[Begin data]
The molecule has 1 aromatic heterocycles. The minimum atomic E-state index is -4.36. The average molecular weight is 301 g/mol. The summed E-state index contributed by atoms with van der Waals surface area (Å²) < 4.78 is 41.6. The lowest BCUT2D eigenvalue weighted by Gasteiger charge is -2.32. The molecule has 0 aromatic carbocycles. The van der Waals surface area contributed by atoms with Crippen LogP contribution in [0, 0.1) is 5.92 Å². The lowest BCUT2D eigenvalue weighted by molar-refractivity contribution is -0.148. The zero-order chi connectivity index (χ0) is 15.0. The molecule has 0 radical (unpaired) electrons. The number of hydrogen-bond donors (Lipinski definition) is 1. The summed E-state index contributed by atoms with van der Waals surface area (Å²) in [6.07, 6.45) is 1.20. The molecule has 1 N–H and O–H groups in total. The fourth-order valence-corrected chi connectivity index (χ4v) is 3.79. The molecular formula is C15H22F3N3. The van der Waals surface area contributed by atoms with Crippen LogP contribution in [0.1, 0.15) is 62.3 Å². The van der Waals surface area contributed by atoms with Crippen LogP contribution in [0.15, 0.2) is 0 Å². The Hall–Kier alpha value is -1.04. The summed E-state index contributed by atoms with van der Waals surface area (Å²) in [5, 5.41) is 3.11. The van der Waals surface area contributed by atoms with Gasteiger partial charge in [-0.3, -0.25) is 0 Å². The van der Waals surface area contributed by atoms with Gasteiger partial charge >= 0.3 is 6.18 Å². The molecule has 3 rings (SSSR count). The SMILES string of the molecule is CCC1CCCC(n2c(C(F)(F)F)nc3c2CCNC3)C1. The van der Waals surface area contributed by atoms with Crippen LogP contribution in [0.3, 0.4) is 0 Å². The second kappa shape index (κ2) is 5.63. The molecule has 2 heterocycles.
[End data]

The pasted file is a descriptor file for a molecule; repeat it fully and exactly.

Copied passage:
The molecule has 1 aromatic heterocycles. The minimum atomic E-state index is -4.36. The average molecular weight is 301 g/mol. The summed E-state index contributed by atoms with van der Waals surface area (Å²) < 4.78 is 41.6. The lowest BCUT2D eigenvalue weighted by Gasteiger charge is -2.32. The molecule has 0 aromatic carbocycles. The van der Waals surface area contributed by atoms with Crippen LogP contribution in [0, 0.1) is 5.92 Å². The lowest BCUT2D eigenvalue weighted by molar-refractivity contribution is -0.148. The zero-order chi connectivity index (χ0) is 15.0. The molecule has 0 radical (unpaired) electrons. The number of hydrogen-bond donors (Lipinski definition) is 1. The summed E-state index contributed by atoms with van der Waals surface area (Å²) in [6.07, 6.45) is 1.20. The molecule has 1 N–H and O–H groups in total. The fourth-order valence-corrected chi connectivity index (χ4v) is 3.79. The molecular formula is C15H22F3N3. The van der Waals surface area contributed by atoms with Crippen LogP contribution in [0.1, 0.15) is 62.3 Å². The van der Waals surface area contributed by atoms with Crippen LogP contribution in [0.15, 0.2) is 0 Å². The Hall–Kier alpha value is -1.04. The summed E-state index contributed by atoms with van der Waals surface area (Å²) in [5, 5.41) is 3.11. The van der Waals surface area contributed by atoms with Gasteiger partial charge in [-0.3, -0.25) is 0 Å². The van der Waals surface area contributed by atoms with Gasteiger partial charge >= 0.3 is 6.18 Å². The molecule has 3 rings (SSSR count). The SMILES string of the molecule is CCC1CCCC(n2c(C(F)(F)F)nc3c2CCNC3)C1. The van der Waals surface area contributed by atoms with Crippen LogP contribution in [0.3, 0.4) is 0 Å². The second kappa shape index (κ2) is 5.63. The molecule has 2 heterocycles.